Maeghan and Kyle, Managing Director, Pre-Service Training at Teach For America for Greater Nashville

Maeghan and Kyle, Managing Director, Pre-Service Training at Teach For America for Greater Nashville

The most important thing that I learned about myself was the depth of my capacity to learn and grow, specifically when pushed outside of my comfort zone. This summer I was challenged professionally, spiritually and personally. I was offered an array of different perspectives on topics that vary from classroom management, to religion and culture, to professionalism. I was able to learn from everyone, whether we agreed or not, and then successfully use constructive criticism to push myself to a place of deeper understanding. In my one-on-one sessions with my manager, we talk candidly about my strengths and weaknesses professionally. These conversations were not always comfortable, but no one obtains true growth inside of their comfort zones. I realized that I had become somewhat comfortable with whom I was as a person but I yearned to grow and experience the world in new ways. The only way that I can continue to do this is if I push myself into unlikely places and situations; this is where I learn who I really am and what I am truly capable of. For me, with God, the sky is the limit! 

This upcoming year is my last at Mother So Dear, so I plan to improve as a student and campus leader by strategically working to further develop my strengths and address my weaknesses. The strengths that I identified in myself this summer are in organization and administration skills, as well as in networking and relationship skills. One thing that continues to challenge me is balancing tasks and time management. As I learn to better manage my time, I will be more effective in organizing and presenting project ideas within my organizations and in the classroom. I was reminded this summer that I am a “process thinker”, in other words, I do not come up with great solutions in high pressure and time crunched situations, although I am great with implementing the idea once it is developed. I come up with better solutions and results when I have time to think and work through details.

Welcoming our corps member home from their last day of summer academy!

Welcoming our corps member home from their last day of summer academy!

One of the things that I enjoyed most about my internship with Teach for America was the people that I got to interact with every day. They each had unique talents, experiences, backgrounds that I could appreciate and learn from. Our top managing director had amazing leadership skills that I hope to model in some ways. One of the corps members had an unmatched zest for life and fun. Sometimes we need to be reminded to live a little. Some of the corps member had uprooted their families and left the other professional jobs to come teach underprivileged youth. I admire their selflessness and dedication to social justice. These are just a few examples, but I hope to exemplify these traits and attitudes in my work and studies.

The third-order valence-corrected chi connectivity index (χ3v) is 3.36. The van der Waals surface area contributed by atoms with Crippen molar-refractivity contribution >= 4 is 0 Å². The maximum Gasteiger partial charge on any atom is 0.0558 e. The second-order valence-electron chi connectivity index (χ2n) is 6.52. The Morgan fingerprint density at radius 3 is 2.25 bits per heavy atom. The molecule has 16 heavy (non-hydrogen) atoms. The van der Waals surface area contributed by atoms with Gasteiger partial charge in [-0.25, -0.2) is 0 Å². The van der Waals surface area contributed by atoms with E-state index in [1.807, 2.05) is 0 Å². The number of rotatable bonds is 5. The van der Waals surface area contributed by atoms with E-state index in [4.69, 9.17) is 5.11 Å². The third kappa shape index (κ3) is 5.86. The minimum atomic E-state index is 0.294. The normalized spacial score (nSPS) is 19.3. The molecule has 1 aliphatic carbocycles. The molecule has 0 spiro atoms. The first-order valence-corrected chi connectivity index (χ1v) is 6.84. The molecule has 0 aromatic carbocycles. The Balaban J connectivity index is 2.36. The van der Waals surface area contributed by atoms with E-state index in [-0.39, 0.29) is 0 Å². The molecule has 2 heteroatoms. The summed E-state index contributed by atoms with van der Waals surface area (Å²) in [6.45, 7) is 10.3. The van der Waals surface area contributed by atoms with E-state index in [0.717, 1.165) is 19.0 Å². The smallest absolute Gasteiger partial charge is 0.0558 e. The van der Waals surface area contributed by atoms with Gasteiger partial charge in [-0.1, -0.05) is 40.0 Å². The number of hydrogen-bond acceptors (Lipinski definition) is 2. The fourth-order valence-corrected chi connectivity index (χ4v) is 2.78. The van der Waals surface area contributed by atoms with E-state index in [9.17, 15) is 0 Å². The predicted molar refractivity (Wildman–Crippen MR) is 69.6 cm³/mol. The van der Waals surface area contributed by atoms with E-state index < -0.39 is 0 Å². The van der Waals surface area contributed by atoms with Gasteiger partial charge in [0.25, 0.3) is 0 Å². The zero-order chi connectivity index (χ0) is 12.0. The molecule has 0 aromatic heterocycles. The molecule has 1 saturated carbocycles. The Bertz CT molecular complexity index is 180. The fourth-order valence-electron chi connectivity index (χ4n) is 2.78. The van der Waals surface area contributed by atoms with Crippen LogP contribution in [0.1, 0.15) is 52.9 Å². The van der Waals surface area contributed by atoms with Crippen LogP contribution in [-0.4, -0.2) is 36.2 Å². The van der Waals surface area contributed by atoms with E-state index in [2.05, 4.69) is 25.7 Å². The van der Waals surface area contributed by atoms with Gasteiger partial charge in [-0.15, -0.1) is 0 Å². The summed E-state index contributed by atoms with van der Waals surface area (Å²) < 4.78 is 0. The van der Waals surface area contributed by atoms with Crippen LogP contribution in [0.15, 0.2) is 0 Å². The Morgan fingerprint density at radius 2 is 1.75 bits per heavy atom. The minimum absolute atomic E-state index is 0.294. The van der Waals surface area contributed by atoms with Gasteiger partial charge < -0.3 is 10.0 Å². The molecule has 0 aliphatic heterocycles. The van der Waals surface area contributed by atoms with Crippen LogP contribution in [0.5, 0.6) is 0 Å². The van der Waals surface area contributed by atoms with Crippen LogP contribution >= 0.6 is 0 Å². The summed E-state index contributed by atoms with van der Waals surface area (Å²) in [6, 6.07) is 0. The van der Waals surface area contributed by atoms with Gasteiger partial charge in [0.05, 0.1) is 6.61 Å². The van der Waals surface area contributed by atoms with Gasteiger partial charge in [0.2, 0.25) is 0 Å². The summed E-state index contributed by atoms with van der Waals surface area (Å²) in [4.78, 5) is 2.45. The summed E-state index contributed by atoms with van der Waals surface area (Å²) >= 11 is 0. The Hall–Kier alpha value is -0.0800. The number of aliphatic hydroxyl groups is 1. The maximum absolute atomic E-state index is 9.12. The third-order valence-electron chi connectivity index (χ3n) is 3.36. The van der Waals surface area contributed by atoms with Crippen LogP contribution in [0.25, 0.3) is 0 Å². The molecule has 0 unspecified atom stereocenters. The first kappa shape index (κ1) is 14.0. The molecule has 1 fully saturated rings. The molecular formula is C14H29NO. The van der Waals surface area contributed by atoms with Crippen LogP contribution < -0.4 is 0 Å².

Maeghan Livingston ’15 – Sociology major




TIP: Staying Connected: Follow-Up and The Importance of a Thank You

Set yourself apart from other interns by staying connected and following up with your supervisor and key contacts (your network). It is important to continue to build your professional brand and reputation after your internship. A great example is to send a handwritten thank you note expressing your appreciation for the experience, guidance, and growth. You will make a great impression if you send a note to everyone who impacted your experience. Also, if you find an interesting article related to their industry, share it with them. It shows you have interest in news and trends related to their company and industry. The more you give to them; the more they will be willing to give back to you.

Read further as our employers share their thoughts on the importance of staying connected, following up, and sending thank you notes at the conclusion of an internship.

CSX logo

Lauren Dealexandris, Director of Intermodal Finance

Follow up is important throughout your career for several reasons. The contacts you make during that important first career experience may become future references, networking connections, or a potential hiring manager. We seriously consider our interns for full time positions, so that impression counts. In addition, it is an unbelievably small world and you never know when paths will cross again, so it is wise to build instead of overlook or burn bridges. Finally, this type of correspondence shows professionalism and maturity; it is not something everyone does, and you may be surprised at the responsiveness from employers. This helps build your brand and reputation with employers.

Deloitte logo

Liz Hannah, Carolinas Campus Recruiter

Timely follow-up is crucial to your success as a professional and is an effective way to reiterate your interest in a firm. Thank you notes are always greatly appreciated, but unfortunately, they often have spelling or grammatical errors which can hinder a candidate in the process. I would suggest exhaustively proofreading any thank you notes or emails before they are sent. In regards to promptly addressing a full-time offer following an internship, we highly value a quick response.



Meghan Hayden, HR Functional Development Manager

A thank you note may be your last opportunity to make an impression, so don’t let it go to waste. 

Use your note to personally thank someone for their time and efforts.  State specifically some of the things you learned in the role, and how you might use those skills in the future.  Ask for support from your manager for a full-time role, or thank them for already providing that support.  Close the message by opening the door for future contact.  You can tell a manager that you will call them in a few weeks or months to find out how a project is progressing, or to catch up on the outcome of one of your classes.  If you make a commitment, keep it.

(Don’t forget, in business correspondence a thank you should always be a typed letter or e-mail, not a hand-written card.)


TIP: Receiving Feedback on Your Performance